Fun for the Wild Child: Enrichment in Wildlife Rehabilitation (1532)
Public and Corporate Practice |  Animal Welfare
Sunday |  9:00 AM -  9:50 AM
Henry B. Gonzalez Convention Center||217A



Heather Barron DVM
Clinic for the Rehabilitation of Wildlife (CROW)

Dr. Heather Barron received training in wildlife medicine and surgery through vet school and a residency at the University of Georgia, College of Veterinary Medicine, where she later became a tenured Associate Professor in the Zoological Medicine Service. After a decade at UGA, Dr. Barron obtained further international experience as Department Head of Clinical Medicine at St. Matthew's University, School of Veterinary Medicine in the Cayman Islands, where she was also the veterinarian for the Cayman Turtle Farm and Cayman Wildlife Rescue. She has served as a consultant for both IDEXX and Antech Imaging Services and is a former president of the Association of Avian Veterinarians. She has lectured and published extensively in the field of wildlife and exotic animal medicine. She is a board certified avian specialist and a licensed wildlife and sea turtle rehabilitator with over 20 years of experience in practicing and teaching avian and wildlife medicine. She lives on sunny Sanibel Island, FL with her husband and 3 young children.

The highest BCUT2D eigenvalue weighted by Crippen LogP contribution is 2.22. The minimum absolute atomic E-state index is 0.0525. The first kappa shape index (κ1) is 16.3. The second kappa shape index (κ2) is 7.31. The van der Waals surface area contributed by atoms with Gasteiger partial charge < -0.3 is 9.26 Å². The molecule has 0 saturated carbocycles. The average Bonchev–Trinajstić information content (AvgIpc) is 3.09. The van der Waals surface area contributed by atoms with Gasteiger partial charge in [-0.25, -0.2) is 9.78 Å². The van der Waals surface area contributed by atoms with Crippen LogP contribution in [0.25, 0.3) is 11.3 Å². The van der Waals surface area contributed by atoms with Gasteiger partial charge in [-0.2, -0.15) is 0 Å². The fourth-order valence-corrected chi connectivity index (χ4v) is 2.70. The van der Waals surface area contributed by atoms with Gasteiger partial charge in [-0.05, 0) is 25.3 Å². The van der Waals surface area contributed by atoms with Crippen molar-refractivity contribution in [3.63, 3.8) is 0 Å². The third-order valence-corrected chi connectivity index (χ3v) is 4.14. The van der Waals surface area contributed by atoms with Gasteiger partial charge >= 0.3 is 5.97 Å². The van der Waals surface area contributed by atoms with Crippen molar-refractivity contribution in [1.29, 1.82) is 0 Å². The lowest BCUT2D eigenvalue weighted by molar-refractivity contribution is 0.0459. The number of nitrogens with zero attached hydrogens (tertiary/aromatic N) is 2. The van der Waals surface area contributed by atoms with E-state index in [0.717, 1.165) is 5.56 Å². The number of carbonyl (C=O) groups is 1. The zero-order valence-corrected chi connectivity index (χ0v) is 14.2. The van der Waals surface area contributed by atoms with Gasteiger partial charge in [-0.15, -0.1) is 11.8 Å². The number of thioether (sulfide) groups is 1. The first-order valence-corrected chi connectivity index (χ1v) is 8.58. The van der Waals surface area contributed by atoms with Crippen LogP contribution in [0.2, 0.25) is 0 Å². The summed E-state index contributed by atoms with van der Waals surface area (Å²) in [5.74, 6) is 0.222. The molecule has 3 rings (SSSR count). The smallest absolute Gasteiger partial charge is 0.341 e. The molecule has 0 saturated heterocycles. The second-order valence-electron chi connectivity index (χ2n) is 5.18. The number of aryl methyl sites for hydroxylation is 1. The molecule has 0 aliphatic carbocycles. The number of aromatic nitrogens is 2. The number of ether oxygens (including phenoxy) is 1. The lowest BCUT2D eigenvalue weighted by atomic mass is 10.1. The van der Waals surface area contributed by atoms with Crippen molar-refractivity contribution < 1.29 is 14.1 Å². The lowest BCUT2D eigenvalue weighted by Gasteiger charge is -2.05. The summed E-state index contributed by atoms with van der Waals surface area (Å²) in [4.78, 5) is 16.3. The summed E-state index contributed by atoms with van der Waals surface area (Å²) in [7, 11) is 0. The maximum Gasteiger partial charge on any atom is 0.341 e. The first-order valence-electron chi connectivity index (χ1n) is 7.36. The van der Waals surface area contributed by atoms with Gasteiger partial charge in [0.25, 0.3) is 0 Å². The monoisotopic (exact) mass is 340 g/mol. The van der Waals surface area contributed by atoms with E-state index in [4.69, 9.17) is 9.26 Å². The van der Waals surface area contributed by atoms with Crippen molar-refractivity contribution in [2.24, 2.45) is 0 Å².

Presentation Info

CE Credit(s): 1.00
CE Level: 1


Hospitalized wildlife benefit from enrichment in a variety of ways that will contribute to successful rehabilitation and release. This class will focus on easy enrichment ideas that will stimulate natural behaviors in wildlife that commonly presents to veterinarians. Aside from ethical considerations, improved welfare for hospitalized wildlife through enrichment may serve to decrease stress, stimulate appetite, improve fitness, stimulate natural behaviors, and teach orphaned animals important survival skills. Enrichment can easily be integrated into even the busiest hospital and rehabilitation settings and is important for both short and long term wildlife patients.

Learning Objectives

1. Decreasing stress in wildlife through the use of enrichment

2. Improve post-release success in orphaned wildlife through enrichment

Convention Notes

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